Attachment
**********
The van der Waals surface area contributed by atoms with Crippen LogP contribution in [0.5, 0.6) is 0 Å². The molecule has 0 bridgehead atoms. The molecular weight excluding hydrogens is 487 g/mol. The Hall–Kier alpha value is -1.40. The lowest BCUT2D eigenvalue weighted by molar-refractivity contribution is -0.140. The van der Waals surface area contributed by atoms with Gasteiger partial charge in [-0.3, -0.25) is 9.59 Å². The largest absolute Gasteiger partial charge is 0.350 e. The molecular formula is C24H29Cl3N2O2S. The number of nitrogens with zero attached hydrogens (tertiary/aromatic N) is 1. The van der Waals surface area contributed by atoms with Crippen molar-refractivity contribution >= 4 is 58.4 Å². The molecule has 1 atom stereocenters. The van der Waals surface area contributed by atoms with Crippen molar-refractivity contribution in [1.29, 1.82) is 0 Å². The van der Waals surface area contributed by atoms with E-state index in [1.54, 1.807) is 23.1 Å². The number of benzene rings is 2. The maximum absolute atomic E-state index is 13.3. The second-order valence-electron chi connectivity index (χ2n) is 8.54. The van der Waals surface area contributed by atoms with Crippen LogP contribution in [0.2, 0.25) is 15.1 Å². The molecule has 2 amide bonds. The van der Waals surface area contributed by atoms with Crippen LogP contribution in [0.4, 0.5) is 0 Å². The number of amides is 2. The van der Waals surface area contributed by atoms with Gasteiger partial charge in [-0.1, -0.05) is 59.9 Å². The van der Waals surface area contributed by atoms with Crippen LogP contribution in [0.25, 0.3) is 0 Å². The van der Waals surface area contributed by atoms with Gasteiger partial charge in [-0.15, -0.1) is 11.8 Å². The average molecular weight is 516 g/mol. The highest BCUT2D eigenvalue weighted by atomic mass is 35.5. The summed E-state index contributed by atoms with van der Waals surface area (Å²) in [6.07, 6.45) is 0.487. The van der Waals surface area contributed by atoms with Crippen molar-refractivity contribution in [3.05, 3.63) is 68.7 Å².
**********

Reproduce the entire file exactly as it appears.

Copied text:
The van der Waals surface area contributed by atoms with Crippen LogP contribution in [0.5, 0.6) is 0 Å². The molecule has 0 bridgehead atoms. The molecular weight excluding hydrogens is 487 g/mol. The Hall–Kier alpha value is -1.40. The lowest BCUT2D eigenvalue weighted by molar-refractivity contribution is -0.140. The van der Waals surface area contributed by atoms with Gasteiger partial charge in [-0.3, -0.25) is 9.59 Å². The largest absolute Gasteiger partial charge is 0.350 e. The molecular formula is C24H29Cl3N2O2S. The number of nitrogens with zero attached hydrogens (tertiary/aromatic N) is 1. The van der Waals surface area contributed by atoms with Crippen molar-refractivity contribution >= 4 is 58.4 Å². The molecule has 1 atom stereocenters. The van der Waals surface area contributed by atoms with Crippen molar-refractivity contribution in [1.29, 1.82) is 0 Å². The van der Waals surface area contributed by atoms with E-state index in [1.54, 1.807) is 23.1 Å². The number of benzene rings is 2. The maximum absolute atomic E-state index is 13.3. The second-order valence-electron chi connectivity index (χ2n) is 8.54. The van der Waals surface area contributed by atoms with Crippen LogP contribution in [0.2, 0.25) is 15.1 Å². The molecule has 2 amide bonds. The van der Waals surface area contributed by atoms with Crippen LogP contribution in [0.4, 0.5) is 0 Å². The number of amides is 2. The van der Waals surface area contributed by atoms with Gasteiger partial charge in [-0.1, -0.05) is 59.9 Å². The van der Waals surface area contributed by atoms with Crippen LogP contribution in [0.25, 0.3) is 0 Å². The van der Waals surface area contributed by atoms with Gasteiger partial charge in [-0.15, -0.1) is 11.8 Å². The average molecular weight is 516 g/mol. The highest BCUT2D eigenvalue weighted by atomic mass is 35.5. The summed E-state index contributed by atoms with van der Waals surface area (Å²) in [6.07, 6.45) is 0.487. The van der Waals surface area contributed by atoms with Crippen molar-refractivity contribution in [3.05, 3.63) is 68.7 Å².